- Consider Troyâ€™s MBA program:
a) What is the relationship between the programâ€™s average costs and the number of students in the program? Graph it out, supposing the current average cost is $10K per student/year with 30 full-time students. Do you think average cost will increase or decrease with more enrollment? Why?
b) Is it potentially efficient to offer different concentrations to MBA students? Explain.
c) Does the university price-discriminate? How?
- Draw graphs for both a pure monopolist who sets output where MR=MC and for a monopolist who is able to perfectly price discriminate. You may, for the sake of simplicity, assume that MC is constant (flat) in both cases. Label the deadweight losses (if any) for both graphs, and answer the following questions:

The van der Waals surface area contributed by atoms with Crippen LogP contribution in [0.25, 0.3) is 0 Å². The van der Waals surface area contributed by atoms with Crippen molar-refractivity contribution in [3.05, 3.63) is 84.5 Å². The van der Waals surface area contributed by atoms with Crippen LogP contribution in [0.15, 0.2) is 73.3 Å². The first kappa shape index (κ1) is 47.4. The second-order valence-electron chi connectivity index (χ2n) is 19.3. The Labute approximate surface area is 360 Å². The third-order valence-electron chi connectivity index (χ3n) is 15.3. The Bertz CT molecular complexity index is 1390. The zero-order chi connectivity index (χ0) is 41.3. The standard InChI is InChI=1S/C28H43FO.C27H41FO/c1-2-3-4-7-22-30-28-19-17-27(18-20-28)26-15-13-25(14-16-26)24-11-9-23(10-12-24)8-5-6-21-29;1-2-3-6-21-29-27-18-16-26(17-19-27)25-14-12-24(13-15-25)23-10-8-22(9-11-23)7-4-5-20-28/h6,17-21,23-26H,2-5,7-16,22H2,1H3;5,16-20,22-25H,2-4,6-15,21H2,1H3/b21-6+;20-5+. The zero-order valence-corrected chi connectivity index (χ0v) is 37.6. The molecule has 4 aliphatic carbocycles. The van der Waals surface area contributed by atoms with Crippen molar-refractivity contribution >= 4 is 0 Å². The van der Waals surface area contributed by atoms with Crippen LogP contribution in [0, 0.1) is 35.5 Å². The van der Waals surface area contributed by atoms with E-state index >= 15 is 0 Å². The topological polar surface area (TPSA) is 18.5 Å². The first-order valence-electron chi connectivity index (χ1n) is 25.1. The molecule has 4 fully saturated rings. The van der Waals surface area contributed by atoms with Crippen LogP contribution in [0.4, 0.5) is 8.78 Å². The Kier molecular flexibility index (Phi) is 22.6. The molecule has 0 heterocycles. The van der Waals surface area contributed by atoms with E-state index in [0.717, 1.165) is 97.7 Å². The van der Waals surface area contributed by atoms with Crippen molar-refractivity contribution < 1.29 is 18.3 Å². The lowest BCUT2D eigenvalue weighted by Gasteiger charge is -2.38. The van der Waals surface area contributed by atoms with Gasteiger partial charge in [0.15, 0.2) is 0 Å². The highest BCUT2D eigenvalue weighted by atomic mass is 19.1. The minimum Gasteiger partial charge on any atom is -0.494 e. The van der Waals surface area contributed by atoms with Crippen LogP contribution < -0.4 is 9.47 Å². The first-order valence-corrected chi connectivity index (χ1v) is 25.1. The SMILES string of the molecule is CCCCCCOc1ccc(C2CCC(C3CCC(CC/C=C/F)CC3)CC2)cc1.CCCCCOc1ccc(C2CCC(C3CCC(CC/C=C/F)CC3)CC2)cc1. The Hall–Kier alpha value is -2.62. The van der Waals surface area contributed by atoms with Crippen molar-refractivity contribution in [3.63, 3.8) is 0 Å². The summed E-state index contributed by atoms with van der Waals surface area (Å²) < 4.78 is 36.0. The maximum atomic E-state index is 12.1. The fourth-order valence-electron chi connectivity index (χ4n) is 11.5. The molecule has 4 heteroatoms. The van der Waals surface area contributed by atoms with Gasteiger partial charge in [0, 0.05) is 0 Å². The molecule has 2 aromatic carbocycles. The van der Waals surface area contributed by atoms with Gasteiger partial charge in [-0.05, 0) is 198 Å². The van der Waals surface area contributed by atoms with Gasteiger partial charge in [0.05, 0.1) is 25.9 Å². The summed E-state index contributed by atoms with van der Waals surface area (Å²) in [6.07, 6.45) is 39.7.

a) Which is more efficient, in the economic sense?
b) Which is better for consumers?
c) Which results in higher monopoly profits?
d) Normative question â€“ is price discrimination a bad thing?
- Suppose Fred wants to open a pizza delivery service to compete with the current monopolist, Dominoâ€™s Pizza, in Springfield, Alabama. If Fredâ€™s costs are higher than Dominoâ€™s, is it possible that he can still profit by setting a price above his marginal cost? How will Dominoâ€™s respond if Fred enters the market? Draw a graph to support your answer. Suppose Fred gives up and decides he can no longer compete with Dominoâ€™s at the current market price. Does Dominoâ€™s revert to monopoly pricing and output (MR=MC)? Why or why not? Is there any situation in which pure monopoly pricing could persist? Explain.
- Consider a home seller and buyer in terms of a game in form. Suppose the buyer either makes an offer or not, then the seller can respond by rejecting the offer, accepting it, or asking for a higher price. Draw it out, and create your own set of payoffs (it can be in dollars). Is there a stable equilibrium?
- Which market structure is the most efficient in a static sense? Which is most efficient in a dynamic sense? Explain your reasoning.